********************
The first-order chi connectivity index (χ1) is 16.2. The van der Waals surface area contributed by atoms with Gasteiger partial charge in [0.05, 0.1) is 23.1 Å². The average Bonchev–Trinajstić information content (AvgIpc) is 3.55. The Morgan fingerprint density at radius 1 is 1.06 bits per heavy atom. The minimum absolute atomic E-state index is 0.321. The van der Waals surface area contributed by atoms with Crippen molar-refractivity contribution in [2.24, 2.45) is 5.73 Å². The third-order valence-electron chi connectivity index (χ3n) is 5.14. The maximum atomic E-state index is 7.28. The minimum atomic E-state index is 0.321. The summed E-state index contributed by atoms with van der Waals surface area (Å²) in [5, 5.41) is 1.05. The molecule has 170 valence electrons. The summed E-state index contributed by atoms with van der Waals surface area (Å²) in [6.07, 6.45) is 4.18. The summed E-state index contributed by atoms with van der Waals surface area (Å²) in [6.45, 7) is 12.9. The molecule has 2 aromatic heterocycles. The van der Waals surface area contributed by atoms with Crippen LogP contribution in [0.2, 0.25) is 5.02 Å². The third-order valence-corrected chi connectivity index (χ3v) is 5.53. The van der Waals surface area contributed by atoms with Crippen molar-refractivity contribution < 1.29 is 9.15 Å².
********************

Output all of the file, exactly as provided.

The first-order chi connectivity index (χ1) is 16.2. The van der Waals surface area contributed by atoms with Gasteiger partial charge in [0.05, 0.1) is 23.1 Å². The average Bonchev–Trinajstić information content (AvgIpc) is 3.55. The Morgan fingerprint density at radius 1 is 1.06 bits per heavy atom. The minimum absolute atomic E-state index is 0.321. The van der Waals surface area contributed by atoms with Crippen molar-refractivity contribution in [2.24, 2.45) is 5.73 Å². The third-order valence-electron chi connectivity index (χ3n) is 5.14. The maximum atomic E-state index is 7.28. The minimum atomic E-state index is 0.321. The summed E-state index contributed by atoms with van der Waals surface area (Å²) in [5, 5.41) is 1.05. The molecule has 170 valence electrons. The summed E-state index contributed by atoms with van der Waals surface area (Å²) in [6.07, 6.45) is 4.18. The summed E-state index contributed by atoms with van der Waals surface area (Å²) in [6.45, 7) is 12.9. The molecule has 2 aromatic heterocycles. The van der Waals surface area contributed by atoms with Crippen LogP contribution in [0.2, 0.25) is 5.02 Å². The third-order valence-corrected chi connectivity index (χ3v) is 5.53. The van der Waals surface area contributed by atoms with Crippen molar-refractivity contribution < 1.29 is 9.15 Å².